SEGMENTATION OF SATELLITE IMAGES IN

OPTOELECTRONIC SYSTEM

Andrey S. Ostrovsky, Ernesto Pino-Mota and Paulo C. Romero-Soría

Facultad de Ciencias Físico Matemáticas, Benemérita Universidad Autónoma de Puebla

A.P. 1152, 70000, Puebla, Pue., Mexico

Keywords: Image Segmentation, Image Classification, Synthetic Discriminant Functions, Optical Image Processing.

Abstract: The problem of segmenting the satellite images into homogeneous texture regions that correspond to the

different classes of terrestrial surface is considered. It is shown that this problem may be successfully solved

by using the method of spectral synthetic discriminant functions recently proposed by the authors for

classification of random image fields and realized by means of a rather simple optoelectronic technique. The

experimental results of segmenting the true satellite images are given.

1 INTRODUCTION

One of the central problems in automatic processing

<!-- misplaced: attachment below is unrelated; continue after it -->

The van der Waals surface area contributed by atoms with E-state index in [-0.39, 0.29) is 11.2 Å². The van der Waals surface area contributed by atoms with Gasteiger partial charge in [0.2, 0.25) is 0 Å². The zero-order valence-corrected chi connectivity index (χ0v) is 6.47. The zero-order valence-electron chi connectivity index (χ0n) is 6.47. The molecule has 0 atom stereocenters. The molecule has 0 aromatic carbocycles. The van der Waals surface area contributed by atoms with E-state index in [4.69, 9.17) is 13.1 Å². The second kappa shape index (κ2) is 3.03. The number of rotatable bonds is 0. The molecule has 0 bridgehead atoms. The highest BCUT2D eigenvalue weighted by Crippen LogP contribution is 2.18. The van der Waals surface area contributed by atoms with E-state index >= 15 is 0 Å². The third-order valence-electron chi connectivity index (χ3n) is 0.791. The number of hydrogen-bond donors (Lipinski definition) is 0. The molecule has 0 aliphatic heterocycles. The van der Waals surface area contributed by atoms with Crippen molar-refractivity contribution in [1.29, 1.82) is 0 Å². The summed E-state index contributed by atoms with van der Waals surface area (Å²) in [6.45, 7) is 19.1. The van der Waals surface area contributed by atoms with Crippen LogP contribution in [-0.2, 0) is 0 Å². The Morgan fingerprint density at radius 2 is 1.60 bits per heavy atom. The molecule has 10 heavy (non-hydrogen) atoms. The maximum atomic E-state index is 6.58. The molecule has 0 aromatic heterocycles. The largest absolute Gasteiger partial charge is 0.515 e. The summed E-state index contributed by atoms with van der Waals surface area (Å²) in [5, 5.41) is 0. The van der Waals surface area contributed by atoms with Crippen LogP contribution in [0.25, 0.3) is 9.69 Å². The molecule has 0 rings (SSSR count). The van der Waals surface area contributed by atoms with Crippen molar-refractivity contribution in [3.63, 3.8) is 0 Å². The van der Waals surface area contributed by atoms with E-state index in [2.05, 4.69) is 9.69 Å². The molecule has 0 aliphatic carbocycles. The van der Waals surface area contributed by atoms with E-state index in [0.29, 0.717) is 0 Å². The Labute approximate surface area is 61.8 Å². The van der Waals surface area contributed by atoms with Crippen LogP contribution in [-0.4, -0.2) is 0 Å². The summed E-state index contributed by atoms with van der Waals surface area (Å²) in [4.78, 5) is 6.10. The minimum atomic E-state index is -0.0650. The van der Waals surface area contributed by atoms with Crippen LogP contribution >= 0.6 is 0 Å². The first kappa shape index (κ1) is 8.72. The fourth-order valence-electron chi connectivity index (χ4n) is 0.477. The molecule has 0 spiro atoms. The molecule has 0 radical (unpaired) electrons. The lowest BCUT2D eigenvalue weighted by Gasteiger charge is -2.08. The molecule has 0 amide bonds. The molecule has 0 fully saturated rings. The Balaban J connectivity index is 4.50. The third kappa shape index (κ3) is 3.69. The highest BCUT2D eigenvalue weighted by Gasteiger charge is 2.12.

of satellite images is to segment the given image into

homogeneous texture regions corresponding to

different classes of the terrestrial surface such as

different urban zones, mountainous zones, wooded

zones, agricultural zones, aquatic zones, etc. (Wu et

al, 1995). A specific feature of this problem is in the

fact that the images to be classified have

fundamentally random within-class variations so that

they must be viewed as being perfectly random or

stochastic. In this situation, one is better off talking

about the random image field and not the image

itself, i.e., as a deterministic function of space.

Recently we proposed a new method for

classification of such images in which we use the

special discriminant functions being synthesized to

separate linearly the power spectra of random image

fields of different classes (Ostrovsky et al, 2003).

We refer to this method as spectral synthetic

discriminant function (SSDF) method. In this paper,

we show how the SSDF method realized by menas

of a rather simple optoelectronic system may be

used for segmenting the satellite images.

2 SSDF METHOD

We consider a certain image of the nth classs (n =

1,…, N) as the 2-D kth (k = 1,…, K) sample

function

(

)

yxf

nk

, of a stationary and isotropic

random field

(

)

yxf

n

, with a power spectrum

() ()

2

;,

1

lim RF

R

S

nk

R